What's in a name? Taos bookstore reopens as Op.Cit

Moby Dickens is set to reopen with new owners. On Aug. 15, Noemi de Bodisco, owner of Op.Cit Books in Santa Fe and Tome on the Range in Las Vegas, will begin operating the shop as Op.Cit Taos.

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When Taos’ Moby Dickens Bookshop closed the first week of July, customers were left with a going-out-of-business sign on a locked front door.

A staple of historic Bent Street for more than three decades, Moby Dickens was originally opened by Art and Susan Bachrach on property owned by Polly Raye.

In 2012 the Bachrachs sold the business to Jay and Carolyn Moore, who moved to Taos to run the store.

The Moores’ reasons for the closure, stated in a video interview for The Taos News, included competition from Amazon, fickle tourist book-buying patterns, and controversial increased parking meter costs on Bent Street.

Now, just six weeks later, the store is set to reopen with new owners. On Aug. 15, Noemi de Bodisco, owner of Op.Cit Books in Santa Fe and Tome on the Range in Las Vegas, will begin operating the shop as Op.Cit Taos.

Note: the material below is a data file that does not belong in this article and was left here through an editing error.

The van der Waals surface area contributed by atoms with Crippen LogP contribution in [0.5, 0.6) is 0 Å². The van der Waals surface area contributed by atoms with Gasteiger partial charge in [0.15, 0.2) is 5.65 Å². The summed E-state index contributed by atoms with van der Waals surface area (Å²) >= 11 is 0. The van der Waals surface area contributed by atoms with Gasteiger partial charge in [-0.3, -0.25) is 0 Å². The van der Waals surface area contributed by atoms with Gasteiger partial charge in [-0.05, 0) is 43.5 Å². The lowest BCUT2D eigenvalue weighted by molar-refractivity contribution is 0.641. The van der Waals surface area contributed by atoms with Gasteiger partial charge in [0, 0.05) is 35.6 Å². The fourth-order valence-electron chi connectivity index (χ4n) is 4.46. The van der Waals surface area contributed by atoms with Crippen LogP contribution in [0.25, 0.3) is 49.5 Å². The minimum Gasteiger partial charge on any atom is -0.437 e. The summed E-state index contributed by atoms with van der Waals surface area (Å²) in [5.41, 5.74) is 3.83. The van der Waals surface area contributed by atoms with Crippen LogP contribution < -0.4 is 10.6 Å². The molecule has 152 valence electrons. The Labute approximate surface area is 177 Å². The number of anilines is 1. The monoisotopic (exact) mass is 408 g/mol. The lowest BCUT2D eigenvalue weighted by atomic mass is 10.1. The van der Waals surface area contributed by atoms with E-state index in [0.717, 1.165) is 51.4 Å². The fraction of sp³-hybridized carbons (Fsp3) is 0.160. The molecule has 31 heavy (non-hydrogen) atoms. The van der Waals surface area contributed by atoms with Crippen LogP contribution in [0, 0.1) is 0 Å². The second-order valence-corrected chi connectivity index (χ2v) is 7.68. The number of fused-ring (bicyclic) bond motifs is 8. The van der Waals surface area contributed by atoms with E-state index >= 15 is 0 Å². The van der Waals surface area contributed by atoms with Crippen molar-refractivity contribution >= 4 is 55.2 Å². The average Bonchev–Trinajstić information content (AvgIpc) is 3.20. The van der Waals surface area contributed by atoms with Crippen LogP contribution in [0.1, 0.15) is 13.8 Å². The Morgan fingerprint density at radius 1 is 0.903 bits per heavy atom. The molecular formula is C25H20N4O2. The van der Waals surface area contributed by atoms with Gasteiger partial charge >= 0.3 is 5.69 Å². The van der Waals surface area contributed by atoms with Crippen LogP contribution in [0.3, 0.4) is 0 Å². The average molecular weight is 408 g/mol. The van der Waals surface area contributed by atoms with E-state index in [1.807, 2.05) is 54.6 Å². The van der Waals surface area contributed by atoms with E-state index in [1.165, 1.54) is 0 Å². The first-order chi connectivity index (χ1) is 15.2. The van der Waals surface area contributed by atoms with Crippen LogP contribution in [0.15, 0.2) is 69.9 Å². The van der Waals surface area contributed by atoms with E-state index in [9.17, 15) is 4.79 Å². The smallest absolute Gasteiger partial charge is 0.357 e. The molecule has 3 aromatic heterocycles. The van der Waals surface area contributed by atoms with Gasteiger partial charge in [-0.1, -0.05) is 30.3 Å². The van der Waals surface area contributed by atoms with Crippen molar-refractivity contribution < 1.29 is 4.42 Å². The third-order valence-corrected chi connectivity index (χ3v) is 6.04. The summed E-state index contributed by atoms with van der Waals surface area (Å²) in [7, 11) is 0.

Due to outstanding legal issues related to the previous owners, she cannot use the name Moby Dickens at this time, but hopes to be able to in the future.

De Bodisco has wanted to open a bookstore in Taos for many years, so when she heard the store had closed, she called Raye and signed a lease. Employees who used to work for the Bachrachs are being rehired.

Op.Cit Taos will have the same business model as Op.Cit in Santa Fe, and now Tome on the Range, which de Bodisco bought in 2013. The stock will include new, used, and remaindered books, special orders, and space for self-published authors to display and sell their books.

“But every store is different,” she told Pasatiempo. “Every store depends on the community. The first thing we’ll do is get feedback from the Taos community about what’s needed. We expect things to be very hectic for the first month, and on the first weekend we might be calculating sales by hand, but we really want to get the place open quickly so that people don’t think it’s been abandoned.”

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